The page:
Therefore, in competitive markets, one should expect that the path to attaining SEO success is to hire a pro SEO/marketing agency and that the investment will be a long-term one.

Keep in mind that SEO is a big undertaking. Major US cities will have several thousand active designers and just ten results on the first page of Google search. Half of those slots are probably taken by major websites such as Houzz, Yelp, and HomeAdvisor- which is why we also value optimizing within those sites, such as with Houzz optimization.

Being a zero-sum game, you’ll need to overpower someone above you in search position to claim that spot for yourself. There is only room for one site at the top, and that site gets the lion’s share of traffic. (Often Houzz- which is why the first position within Houzz’ pro directory is a fruitful position to hold).

For SEO success, step forward fully and allocate enough time and resources to achieve your aims. Avoid the inclination to hire that “SEO company” that sent you an email promising you the world for $500/month. Don’t get confused that the “SEO friendly” website that you invested in is a substitute for a complete SEO effort. Don’t expect that your design assistant can take care of all of your marketing needs in her downtime. Understand that even an in-house marketing assistant would benefit from regular support from an SEO agency or consultant.


If you don’t have the resources for a marketing investment or if you want to be a better-informed buyer of SEO services, this is a great place to gain basic SEO knowledge:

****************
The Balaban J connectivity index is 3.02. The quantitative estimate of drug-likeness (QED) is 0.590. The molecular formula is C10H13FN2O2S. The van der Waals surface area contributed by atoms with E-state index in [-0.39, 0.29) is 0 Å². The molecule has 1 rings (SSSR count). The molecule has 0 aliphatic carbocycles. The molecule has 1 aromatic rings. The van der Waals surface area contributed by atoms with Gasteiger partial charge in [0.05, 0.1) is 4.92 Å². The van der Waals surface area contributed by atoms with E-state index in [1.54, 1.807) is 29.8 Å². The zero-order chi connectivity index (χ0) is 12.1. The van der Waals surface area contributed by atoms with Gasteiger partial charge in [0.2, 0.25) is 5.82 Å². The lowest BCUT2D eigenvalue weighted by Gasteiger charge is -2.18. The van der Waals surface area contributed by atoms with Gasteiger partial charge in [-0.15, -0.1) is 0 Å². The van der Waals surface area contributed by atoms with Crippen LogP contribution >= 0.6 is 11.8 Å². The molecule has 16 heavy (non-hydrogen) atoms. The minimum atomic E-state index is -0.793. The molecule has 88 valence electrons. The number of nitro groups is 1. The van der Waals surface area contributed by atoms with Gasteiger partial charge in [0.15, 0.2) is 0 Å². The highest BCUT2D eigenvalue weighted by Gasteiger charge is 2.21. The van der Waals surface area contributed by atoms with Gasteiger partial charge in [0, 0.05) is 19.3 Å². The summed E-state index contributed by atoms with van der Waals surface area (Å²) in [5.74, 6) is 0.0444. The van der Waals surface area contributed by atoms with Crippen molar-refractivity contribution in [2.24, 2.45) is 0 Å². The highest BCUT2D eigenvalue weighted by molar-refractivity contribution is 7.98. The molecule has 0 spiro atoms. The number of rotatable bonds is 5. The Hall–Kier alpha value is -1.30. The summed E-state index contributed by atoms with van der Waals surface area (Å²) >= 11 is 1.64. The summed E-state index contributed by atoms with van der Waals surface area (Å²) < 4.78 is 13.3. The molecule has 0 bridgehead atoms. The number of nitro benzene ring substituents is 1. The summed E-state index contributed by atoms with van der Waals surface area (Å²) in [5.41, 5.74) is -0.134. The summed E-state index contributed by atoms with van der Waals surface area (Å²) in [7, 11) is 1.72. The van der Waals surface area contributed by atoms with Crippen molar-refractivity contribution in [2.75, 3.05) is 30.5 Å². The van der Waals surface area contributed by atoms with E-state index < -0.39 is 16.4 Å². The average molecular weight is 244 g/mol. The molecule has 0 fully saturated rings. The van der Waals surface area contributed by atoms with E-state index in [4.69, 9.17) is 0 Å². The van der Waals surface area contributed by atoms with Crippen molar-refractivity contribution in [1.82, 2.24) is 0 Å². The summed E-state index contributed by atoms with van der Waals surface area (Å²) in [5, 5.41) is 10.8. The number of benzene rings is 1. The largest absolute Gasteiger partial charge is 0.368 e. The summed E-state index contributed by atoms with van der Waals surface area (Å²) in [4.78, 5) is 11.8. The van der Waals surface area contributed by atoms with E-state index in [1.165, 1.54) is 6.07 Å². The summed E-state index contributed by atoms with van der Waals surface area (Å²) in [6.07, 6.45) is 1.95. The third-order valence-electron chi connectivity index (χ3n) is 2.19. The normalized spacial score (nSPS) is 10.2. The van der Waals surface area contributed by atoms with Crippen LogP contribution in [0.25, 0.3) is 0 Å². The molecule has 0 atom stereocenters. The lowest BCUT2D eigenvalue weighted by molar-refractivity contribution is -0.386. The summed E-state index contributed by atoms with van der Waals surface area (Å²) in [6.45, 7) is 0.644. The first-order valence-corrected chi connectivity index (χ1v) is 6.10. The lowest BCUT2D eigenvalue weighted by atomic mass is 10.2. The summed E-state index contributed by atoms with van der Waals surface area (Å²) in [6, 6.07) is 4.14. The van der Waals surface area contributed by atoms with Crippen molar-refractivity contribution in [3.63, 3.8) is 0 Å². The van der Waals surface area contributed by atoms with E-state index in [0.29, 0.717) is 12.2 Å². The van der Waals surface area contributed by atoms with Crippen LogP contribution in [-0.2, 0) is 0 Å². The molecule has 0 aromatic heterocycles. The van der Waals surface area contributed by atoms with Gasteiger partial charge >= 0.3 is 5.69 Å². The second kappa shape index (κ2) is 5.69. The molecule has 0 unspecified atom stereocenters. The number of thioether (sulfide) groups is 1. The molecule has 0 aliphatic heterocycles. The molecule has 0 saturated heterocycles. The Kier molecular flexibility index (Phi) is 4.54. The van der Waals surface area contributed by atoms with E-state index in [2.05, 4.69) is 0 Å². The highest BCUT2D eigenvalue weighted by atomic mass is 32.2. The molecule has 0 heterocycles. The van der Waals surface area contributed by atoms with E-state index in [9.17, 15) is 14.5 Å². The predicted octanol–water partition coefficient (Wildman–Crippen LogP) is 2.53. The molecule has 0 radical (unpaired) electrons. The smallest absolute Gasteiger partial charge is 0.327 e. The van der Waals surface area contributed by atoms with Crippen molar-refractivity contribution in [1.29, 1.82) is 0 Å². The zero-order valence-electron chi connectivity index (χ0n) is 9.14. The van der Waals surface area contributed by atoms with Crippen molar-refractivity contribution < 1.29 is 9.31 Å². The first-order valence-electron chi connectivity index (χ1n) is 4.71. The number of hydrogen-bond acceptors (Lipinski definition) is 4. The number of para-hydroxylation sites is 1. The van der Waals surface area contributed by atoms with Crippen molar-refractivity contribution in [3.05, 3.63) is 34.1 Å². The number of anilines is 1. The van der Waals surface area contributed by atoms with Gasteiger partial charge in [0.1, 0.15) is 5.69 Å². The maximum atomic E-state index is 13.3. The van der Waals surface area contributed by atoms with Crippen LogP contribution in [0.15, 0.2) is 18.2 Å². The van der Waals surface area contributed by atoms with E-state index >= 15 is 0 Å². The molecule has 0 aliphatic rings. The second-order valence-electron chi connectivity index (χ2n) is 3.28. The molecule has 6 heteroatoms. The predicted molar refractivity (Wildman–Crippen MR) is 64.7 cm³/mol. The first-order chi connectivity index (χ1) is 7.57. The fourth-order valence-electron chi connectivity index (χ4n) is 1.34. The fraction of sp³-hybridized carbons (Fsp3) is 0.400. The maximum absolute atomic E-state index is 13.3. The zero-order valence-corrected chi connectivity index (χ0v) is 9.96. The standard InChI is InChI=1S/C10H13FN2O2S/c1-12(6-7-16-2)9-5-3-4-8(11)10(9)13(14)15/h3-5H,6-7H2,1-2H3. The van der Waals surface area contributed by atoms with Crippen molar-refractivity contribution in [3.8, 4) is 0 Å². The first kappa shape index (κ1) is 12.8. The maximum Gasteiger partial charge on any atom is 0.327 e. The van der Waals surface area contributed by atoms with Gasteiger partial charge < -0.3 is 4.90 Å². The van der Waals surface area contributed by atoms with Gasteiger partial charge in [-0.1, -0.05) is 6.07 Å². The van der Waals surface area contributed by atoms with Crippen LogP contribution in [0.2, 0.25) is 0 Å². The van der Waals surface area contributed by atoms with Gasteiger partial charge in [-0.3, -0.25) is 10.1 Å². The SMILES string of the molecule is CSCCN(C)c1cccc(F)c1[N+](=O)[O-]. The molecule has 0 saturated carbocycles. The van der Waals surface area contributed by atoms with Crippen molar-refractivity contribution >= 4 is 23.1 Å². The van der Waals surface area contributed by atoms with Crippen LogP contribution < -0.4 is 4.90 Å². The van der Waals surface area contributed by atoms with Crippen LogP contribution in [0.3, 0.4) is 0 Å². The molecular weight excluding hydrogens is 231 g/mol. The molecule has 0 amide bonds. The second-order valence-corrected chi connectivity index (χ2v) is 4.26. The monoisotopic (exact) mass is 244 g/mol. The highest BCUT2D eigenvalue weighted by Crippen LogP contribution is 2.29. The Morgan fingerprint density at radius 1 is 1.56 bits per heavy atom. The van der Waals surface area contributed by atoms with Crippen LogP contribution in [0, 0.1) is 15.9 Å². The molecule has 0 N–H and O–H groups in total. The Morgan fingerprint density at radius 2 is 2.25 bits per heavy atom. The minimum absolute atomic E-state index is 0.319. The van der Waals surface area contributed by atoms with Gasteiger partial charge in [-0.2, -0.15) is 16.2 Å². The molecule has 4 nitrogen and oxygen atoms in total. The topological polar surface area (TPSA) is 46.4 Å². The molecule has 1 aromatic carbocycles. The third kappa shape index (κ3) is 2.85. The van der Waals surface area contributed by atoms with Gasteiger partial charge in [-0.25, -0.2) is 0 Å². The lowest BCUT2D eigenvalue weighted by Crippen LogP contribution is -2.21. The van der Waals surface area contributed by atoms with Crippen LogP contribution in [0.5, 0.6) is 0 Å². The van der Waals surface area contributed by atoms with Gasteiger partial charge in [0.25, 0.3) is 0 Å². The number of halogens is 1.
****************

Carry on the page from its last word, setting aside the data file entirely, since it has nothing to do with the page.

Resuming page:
The Beginner’s Guide to SEO (by Moz)


If you are looking to hire a reputable SEO agency to lead the process for you, there are several approaches:

Design Industry SEO

You can look for one, such as my agency Client Expander, that specializes in your industry. By sticking with an agency in your industry, you’ll get the benefits of us understanding your business, clientele, and the unique landscape of design marketing. You’ll get the benefit of having your agency already understand the landscape- Houzz, Dering Hall, Elle Decor, design blogs, etc.- and thus you’ll get off to a quicker start based on the successes of past and current design studio marketing campaigns. Just don’t get tricked by some of the marketing factory companies that pretend to be specialized in the design industry while they serve everyone.

Local SEO

A leading SEO agency in your city is another option. If you pursue this option, make sure to ask them how they can leverage their local presence to secure you more backlinks (links from other sites to yours). Being local, you can meet them in person, they can coach your team in your office, and they can help connect you to local content creators (bloggers, photographers, etc.). Just make sure they aren’t just located near you, but that they specialize in local businesses. (A local agency that mainly deals with national brands might not have the local business specialization that you need).

General SEO Providers

Finally, you can turn to national SEO agencies. Moz has carefully curated a list of reputable providers here. While many of these providers have monthly campaign minimums of $25k+, a few offer lower minimums. Just make sure that you find one that can provide you with all that you need while staying on your budget. They should be sensitive to your ROI.

Any sophisticated provider should be able to help you find a strategy that will deliver a solid return on your investment. Marketing shouldn’t cost you money; it should make you money.

If search engine success is not a reasonable goal for you, you might consider Google Search Ads and/or Houzz Optimization. A chat with a knowledgeable design industry marketing consultant should be able to help you identify where to invest your time and money best.

Ken Lewis | Managing Partner, Client Expander

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About the Author

This blog was written by Ken Lewis | Managing Partner, Client Expander, a marketing agency exclusively focused on the design industry.

Ken and his team have been marketing providers for Studio Designer since 2013.